The Challenge: Heart Muscle Disease
In 1994, nursing student Laura Baker had a racing heart, and daily walks to class left her very tired. At first, she thought little of it — she was 20 years old, and didn’t think that she could have a heart problem — but as her symptoms continued she realized she needed to see a doctor.
Tests showed cardiomyopathy, or heart muscle disease, which causes the heart muscle to become large, thick, or stiff, and less able to pump blood to meet the body’s needs.
Laura’s condition was mostly stable for several years. She had some challenges along the way, including a serious heart rhythm problem after her second pregnancy.
Laura stayed active, working and caring for her three children, even running several half-marathons in 2012 and 2013.
In 2014 Laura’s health took a dramatic turn for the worse. She had symptoms of acute heart failure and needed a transplant. Because of her blood type, her doctor told her she could be on the transplant wait list for a year or more.
The Path to the UPMC Heart Transplant Program
Laura — a resident of western New York — hoped to stay at home with her children until her transplant, instead of living in a hospital during the wait. She looked for an experienced transplant center that could help her do so.
After a phone call with a transplant coordinator at the UPMC Heart Transplant Program, Laura and her husband came to Pittsburgh for an evaluation.
“I was very nervous,” Laura says. “But the transplant team put me at ease. They cared about me, not just about my heart.”
After the evaluation, Laura and her husband felt that UPMC was the best choice for her care. She joined the transplant list and returned home, but found herself back in Pittsburgh in critical condition a few weeks later. Her medicine had stopped working, and Laura’s heart function was dangerously low.
The Solution: LVAD — A Bridge to Heart Transplantation
Laura’s doctor explained that she needed an LVAD (left ventricular assist device) to provide a longer-term solution while she waited for a new heart. She was opposed to it at first, thinking that an LVAD took away her chance for a transplant.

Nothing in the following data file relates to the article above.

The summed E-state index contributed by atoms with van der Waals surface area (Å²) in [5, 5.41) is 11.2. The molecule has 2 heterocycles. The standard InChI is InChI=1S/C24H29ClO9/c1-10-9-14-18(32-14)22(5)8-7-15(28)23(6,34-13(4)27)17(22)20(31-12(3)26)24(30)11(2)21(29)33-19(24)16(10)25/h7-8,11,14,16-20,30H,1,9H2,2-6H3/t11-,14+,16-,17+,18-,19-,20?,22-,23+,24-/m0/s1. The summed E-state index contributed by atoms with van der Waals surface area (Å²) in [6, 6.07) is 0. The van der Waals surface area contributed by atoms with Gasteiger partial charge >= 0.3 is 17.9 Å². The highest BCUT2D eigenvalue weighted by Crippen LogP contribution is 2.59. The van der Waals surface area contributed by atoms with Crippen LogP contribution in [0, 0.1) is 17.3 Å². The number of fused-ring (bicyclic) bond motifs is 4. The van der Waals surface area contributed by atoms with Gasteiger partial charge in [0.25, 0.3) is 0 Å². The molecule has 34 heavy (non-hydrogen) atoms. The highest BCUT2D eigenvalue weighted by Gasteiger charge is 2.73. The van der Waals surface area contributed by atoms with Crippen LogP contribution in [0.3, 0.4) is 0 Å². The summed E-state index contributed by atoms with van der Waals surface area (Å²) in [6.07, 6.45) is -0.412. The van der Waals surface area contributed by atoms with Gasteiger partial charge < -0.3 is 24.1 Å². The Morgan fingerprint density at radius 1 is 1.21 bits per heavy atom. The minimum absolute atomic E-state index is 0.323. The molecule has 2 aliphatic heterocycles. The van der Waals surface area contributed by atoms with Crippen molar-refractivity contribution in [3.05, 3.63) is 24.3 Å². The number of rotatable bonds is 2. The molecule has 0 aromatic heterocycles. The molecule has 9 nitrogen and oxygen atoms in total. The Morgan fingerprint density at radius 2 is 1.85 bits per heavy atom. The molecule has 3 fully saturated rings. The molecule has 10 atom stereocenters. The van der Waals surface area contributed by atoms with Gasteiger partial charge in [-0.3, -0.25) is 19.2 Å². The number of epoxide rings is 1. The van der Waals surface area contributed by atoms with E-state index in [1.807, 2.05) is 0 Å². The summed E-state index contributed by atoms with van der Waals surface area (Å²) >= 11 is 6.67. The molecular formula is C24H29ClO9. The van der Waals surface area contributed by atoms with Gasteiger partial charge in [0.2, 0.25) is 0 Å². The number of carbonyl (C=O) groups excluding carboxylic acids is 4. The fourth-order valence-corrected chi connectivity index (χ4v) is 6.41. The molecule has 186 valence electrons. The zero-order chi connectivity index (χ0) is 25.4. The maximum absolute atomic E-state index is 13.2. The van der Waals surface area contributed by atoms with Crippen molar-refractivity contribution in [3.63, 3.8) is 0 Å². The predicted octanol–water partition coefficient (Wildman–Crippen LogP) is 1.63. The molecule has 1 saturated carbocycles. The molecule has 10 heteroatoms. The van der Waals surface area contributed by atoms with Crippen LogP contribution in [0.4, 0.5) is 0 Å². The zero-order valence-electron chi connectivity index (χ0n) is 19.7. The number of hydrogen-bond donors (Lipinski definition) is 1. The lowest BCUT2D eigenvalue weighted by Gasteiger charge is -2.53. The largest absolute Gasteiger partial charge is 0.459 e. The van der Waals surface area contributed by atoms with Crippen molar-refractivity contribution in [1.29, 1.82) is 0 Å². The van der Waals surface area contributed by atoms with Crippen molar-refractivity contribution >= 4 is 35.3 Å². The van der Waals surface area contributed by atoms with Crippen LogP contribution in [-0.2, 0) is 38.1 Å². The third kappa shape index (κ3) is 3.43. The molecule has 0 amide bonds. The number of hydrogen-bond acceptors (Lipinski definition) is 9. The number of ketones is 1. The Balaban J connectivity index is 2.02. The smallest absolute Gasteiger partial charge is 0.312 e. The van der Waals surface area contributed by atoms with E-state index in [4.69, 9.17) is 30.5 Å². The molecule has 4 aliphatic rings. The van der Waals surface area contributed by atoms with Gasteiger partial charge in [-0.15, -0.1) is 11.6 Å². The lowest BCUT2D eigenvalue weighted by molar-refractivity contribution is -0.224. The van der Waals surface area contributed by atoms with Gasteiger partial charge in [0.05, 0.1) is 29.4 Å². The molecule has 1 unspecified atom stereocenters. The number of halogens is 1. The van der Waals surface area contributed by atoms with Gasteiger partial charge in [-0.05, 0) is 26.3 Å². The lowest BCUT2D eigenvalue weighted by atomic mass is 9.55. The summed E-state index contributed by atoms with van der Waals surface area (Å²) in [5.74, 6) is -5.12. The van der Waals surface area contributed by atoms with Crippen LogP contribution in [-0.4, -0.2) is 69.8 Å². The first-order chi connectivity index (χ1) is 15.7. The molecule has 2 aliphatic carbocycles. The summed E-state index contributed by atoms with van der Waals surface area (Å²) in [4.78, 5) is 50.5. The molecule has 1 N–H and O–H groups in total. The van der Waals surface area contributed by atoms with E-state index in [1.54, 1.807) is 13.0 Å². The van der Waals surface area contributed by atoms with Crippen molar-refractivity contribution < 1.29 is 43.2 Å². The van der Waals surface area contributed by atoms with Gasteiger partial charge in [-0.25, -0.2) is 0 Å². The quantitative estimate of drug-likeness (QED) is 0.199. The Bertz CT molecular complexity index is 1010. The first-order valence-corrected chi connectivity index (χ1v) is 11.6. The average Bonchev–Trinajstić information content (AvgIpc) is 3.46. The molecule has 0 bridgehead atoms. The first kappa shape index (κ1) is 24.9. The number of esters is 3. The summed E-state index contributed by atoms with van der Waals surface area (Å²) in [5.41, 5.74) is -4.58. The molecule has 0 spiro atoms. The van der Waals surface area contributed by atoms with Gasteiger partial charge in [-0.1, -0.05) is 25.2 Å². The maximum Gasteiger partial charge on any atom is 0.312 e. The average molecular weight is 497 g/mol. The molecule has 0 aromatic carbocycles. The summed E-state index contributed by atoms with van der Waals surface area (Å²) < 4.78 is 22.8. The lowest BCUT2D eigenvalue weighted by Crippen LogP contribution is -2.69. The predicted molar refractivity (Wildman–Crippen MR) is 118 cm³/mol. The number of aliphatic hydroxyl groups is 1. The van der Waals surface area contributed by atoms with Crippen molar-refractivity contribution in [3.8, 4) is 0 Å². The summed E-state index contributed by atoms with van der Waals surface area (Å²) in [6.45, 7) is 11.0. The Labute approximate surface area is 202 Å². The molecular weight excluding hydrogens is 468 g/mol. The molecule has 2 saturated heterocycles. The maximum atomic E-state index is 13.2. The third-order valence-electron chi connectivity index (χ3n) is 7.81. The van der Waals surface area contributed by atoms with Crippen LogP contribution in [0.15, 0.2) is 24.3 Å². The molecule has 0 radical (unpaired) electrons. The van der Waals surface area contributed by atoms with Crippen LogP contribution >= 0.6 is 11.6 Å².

“I’d learned about LVADs only as a destination for heart failure, not as a bridge to transplant,” Laura says.
With destination therapy, an LVAD is used instead of a heart transplant. With bridge to transplant therapy, an LVAD takes over for the heart until a transplant can take place.
Laura agreed to the LVAD and relocated to Pittsburgh to wait for her transplant. Her husband and mom took turns staying with her, and her children visited as often as they could.
One evening, with dinner in the oven, Laura got the call: a heart was available.
Laura underwent a transplant in November 2014, and today, she says she feels good. She wants other transplant patients to know that it’s important to ask questions, to learn as much as possible, and to understand all of their options for treatment.
“It’s your life,” Laura says. “You have to be your own advocate. You need to look at all of your options for treatment, and make an educated decision about what’s best for you.”
While Laura hasn’t gotten back to running just yet, she hopes to run a full marathon someday, especially in Pittsburgh. She enjoys time with her family and is turning her passion for sewing into a small business.
Laura’s treatment and results may not be representative of all similar cases.
Learn More About Heart Transplant
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